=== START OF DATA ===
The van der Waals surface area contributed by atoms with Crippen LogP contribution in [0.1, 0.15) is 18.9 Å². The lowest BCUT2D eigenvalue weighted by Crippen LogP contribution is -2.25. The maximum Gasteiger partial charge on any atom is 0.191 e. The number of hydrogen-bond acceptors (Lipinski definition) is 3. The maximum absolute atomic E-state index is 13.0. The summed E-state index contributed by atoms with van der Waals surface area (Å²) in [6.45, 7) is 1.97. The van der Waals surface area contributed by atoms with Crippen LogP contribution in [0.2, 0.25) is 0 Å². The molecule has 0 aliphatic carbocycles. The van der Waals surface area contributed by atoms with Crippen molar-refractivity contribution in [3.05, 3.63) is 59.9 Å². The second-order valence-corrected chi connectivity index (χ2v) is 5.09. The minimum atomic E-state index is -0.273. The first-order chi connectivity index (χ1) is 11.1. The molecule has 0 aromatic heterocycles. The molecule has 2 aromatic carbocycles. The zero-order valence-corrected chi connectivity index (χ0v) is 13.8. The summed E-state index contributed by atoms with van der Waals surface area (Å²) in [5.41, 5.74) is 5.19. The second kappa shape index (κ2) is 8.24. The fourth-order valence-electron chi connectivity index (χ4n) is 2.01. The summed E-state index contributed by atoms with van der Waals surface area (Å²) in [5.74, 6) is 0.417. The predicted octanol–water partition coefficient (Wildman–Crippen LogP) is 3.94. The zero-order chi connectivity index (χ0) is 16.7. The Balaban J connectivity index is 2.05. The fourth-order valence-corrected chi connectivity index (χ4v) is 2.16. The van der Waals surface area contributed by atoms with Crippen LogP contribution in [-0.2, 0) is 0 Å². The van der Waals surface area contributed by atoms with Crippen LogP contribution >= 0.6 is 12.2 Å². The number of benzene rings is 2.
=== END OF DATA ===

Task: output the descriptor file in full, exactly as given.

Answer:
The van der Waals surface area contributed by atoms with Crippen LogP contribution in [0.1, 0.15) is 18.9 Å². The lowest BCUT2D eigenvalue weighted by Crippen LogP contribution is -2.25. The maximum Gasteiger partial charge on any atom is 0.191 e. The number of hydrogen-bond acceptors (Lipinski definition) is 3. The maximum absolute atomic E-state index is 13.0. The summed E-state index contributed by atoms with van der Waals surface area (Å²) in [6.45, 7) is 1.97. The van der Waals surface area contributed by atoms with Crippen LogP contribution in [0.2, 0.25) is 0 Å². The molecule has 0 aliphatic carbocycles. The van der Waals surface area contributed by atoms with Crippen molar-refractivity contribution in [3.05, 3.63) is 59.9 Å². The second-order valence-corrected chi connectivity index (χ2v) is 5.09. The minimum atomic E-state index is -0.273. The first-order chi connectivity index (χ1) is 11.1. The molecule has 0 aromatic heterocycles. The molecule has 2 aromatic carbocycles. The zero-order valence-corrected chi connectivity index (χ0v) is 13.8. The summed E-state index contributed by atoms with van der Waals surface area (Å²) in [5.41, 5.74) is 5.19. The second kappa shape index (κ2) is 8.24. The fourth-order valence-electron chi connectivity index (χ4n) is 2.01. The summed E-state index contributed by atoms with van der Waals surface area (Å²) in [5.74, 6) is 0.417. The predicted octanol–water partition coefficient (Wildman–Crippen LogP) is 3.94. The zero-order chi connectivity index (χ0) is 16.7. The Balaban J connectivity index is 2.05. The fourth-order valence-corrected chi connectivity index (χ4v) is 2.16. The van der Waals surface area contributed by atoms with Crippen LogP contribution in [-0.2, 0) is 0 Å². The van der Waals surface area contributed by atoms with Crippen LogP contribution >= 0.6 is 12.2 Å². The number of benzene rings is 2.